Lie theory

The extent to which Lie algebroids are to Lie groupoids as Lie algebras are to Lie groups is the content of general Lie theory, in which Lie's theorems have been generalized to Lie algebroids.

Poisson geometry

The fiberwiese linear dual of a Lie algebroid (regarded as a vector bundle) is naturally a Poisson manifold: the Lie-Poisson structure.

algebraic structureoidification
truth valuetransitive relation
magmamagmoid
unital magmaunital magmoid
quasigroupquasigroupoid
looploopoid
semigroupsemicategory
monoidcategory
associative quasigroupassociative quasigroupoid
groupgroupoid
flexible magmaflexible magmoid
alternative magmaalternative magmoid
absorption monoidabsorption category
(left,right) cancellative monoid(left,right) cancellative category
rigCMon-enriched category
nonunital ringAb-enriched semicategory
nonassociative ringAb-enriched unital magmoid
ringringoid
differential ring?differential ringoid?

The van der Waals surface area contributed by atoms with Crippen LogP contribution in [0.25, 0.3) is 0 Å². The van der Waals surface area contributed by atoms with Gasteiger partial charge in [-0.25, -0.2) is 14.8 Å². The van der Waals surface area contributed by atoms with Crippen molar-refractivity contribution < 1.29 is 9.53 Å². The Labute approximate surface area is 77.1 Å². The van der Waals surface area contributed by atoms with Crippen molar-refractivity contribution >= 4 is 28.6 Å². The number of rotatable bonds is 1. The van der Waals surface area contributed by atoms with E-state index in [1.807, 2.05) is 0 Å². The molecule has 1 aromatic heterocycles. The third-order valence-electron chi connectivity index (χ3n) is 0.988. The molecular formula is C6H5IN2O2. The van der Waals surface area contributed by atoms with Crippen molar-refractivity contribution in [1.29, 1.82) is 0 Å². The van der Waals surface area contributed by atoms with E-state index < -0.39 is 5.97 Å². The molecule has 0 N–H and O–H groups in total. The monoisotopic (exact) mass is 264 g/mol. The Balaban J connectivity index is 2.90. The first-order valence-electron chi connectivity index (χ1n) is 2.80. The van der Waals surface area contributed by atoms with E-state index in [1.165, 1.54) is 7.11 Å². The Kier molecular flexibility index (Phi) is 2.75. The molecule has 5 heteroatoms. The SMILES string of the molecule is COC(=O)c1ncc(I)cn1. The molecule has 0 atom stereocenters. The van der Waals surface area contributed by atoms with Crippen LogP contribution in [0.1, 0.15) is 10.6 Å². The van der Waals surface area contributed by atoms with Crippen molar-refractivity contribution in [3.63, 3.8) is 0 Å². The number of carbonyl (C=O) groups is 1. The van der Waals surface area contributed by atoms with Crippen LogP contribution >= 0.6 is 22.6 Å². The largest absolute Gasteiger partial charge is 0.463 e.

nonassociative algebralinear magmoid
nonassociative unital algebraunital linear magmoid
nonunital algebralinear semicategory
associative unital algebralinear category
C-star algebraC-star category
differential algebradifferential algebroid
flexible algebraflexible linear magmoid
alternative algebraalternative linear magmoid
Lie algebraLie algebroid
strict monoidal categorystrict 2-category
strict 2-groupstrict 2-groupoid
monoidal poset?2-poset
monoidal groupoid?(2,1)-category
monoidal category2-category/bicategory
2-group2-groupoid/bigroupoid

References

The concept of Lie algebroid was introduced in

In algebra a generalization of Lie algebroid, the Lie pseduoalgebra or Lie-Rinehart algebra/pair has been introduced more than a dozen of times under various names starting in early 1950-s. Atiyah’s construction of Atiyah sequence is published in 1957 and Rinehart’s paper in 1963.

Historically important is also the reference

on tangent Lie algebroids.

A bijective correspondence between Lie algebroid structures, homological vector fields of degree 1, and odd linear Poisson structures is established in the paper

Contemporary textbooks include:

For an infinite-dimensional version used in stochastic analysis see

There is also a recent “hom-version”